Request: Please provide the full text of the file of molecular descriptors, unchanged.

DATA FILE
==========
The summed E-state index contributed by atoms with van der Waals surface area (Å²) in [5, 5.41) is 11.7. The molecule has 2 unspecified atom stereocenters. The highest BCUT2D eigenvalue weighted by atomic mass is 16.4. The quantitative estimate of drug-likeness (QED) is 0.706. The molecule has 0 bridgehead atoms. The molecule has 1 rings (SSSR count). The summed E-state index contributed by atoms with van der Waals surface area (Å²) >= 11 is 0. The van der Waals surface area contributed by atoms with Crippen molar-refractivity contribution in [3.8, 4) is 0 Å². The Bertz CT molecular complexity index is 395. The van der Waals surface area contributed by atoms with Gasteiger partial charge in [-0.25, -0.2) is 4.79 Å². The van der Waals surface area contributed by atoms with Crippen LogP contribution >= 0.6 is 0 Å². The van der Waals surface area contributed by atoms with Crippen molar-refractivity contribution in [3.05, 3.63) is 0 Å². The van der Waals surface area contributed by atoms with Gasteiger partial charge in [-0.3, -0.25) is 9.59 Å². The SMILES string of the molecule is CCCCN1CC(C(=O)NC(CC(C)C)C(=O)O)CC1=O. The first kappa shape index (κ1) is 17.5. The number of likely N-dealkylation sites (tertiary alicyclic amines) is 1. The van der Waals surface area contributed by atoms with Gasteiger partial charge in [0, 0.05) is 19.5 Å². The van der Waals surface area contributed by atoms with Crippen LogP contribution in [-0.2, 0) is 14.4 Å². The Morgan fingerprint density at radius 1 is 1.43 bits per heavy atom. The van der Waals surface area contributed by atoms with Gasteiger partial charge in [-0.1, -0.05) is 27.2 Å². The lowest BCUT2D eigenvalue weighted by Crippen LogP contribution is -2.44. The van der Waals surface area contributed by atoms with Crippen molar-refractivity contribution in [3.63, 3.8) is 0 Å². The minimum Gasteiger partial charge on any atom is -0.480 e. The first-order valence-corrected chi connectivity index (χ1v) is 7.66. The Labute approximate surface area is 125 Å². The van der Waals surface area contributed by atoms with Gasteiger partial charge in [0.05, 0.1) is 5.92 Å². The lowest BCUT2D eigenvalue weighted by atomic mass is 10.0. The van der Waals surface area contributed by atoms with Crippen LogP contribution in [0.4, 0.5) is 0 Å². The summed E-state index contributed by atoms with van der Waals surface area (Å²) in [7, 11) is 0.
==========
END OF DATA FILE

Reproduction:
The summed E-state index contributed by atoms with van der Waals surface area (Å²) in [5, 5.41) is 11.7. The molecule has 2 unspecified atom stereocenters. The highest BCUT2D eigenvalue weighted by atomic mass is 16.4. The quantitative estimate of drug-likeness (QED) is 0.706. The molecule has 0 bridgehead atoms. The molecule has 1 rings (SSSR count). The summed E-state index contributed by atoms with van der Waals surface area (Å²) >= 11 is 0. The van der Waals surface area contributed by atoms with Crippen molar-refractivity contribution in [3.8, 4) is 0 Å². The Bertz CT molecular complexity index is 395. The van der Waals surface area contributed by atoms with Gasteiger partial charge in [-0.25, -0.2) is 4.79 Å². The van der Waals surface area contributed by atoms with Crippen LogP contribution >= 0.6 is 0 Å². The van der Waals surface area contributed by atoms with Crippen molar-refractivity contribution in [3.05, 3.63) is 0 Å². The van der Waals surface area contributed by atoms with Gasteiger partial charge in [-0.3, -0.25) is 9.59 Å². The SMILES string of the molecule is CCCCN1CC(C(=O)NC(CC(C)C)C(=O)O)CC1=O. The first kappa shape index (κ1) is 17.5. The number of likely N-dealkylation sites (tertiary alicyclic amines) is 1. The van der Waals surface area contributed by atoms with Gasteiger partial charge in [0, 0.05) is 19.5 Å². The van der Waals surface area contributed by atoms with Crippen LogP contribution in [-0.2, 0) is 14.4 Å². The Morgan fingerprint density at radius 1 is 1.43 bits per heavy atom. The van der Waals surface area contributed by atoms with Gasteiger partial charge in [-0.1, -0.05) is 27.2 Å². The lowest BCUT2D eigenvalue weighted by Crippen LogP contribution is -2.44. The van der Waals surface area contributed by atoms with Crippen molar-refractivity contribution in [3.63, 3.8) is 0 Å². The minimum Gasteiger partial charge on any atom is -0.480 e. The first-order valence-corrected chi connectivity index (χ1v) is 7.66. The Labute approximate surface area is 125 Å². The van der Waals surface area contributed by atoms with Gasteiger partial charge in [0.05, 0.1) is 5.92 Å². The lowest BCUT2D eigenvalue weighted by atomic mass is 10.0. The van der Waals surface area contributed by atoms with Crippen LogP contribution in [0.4, 0.5) is 0 Å². The summed E-state index contributed by atoms with van der Waals surface area (Å²) in [7, 11) is 0.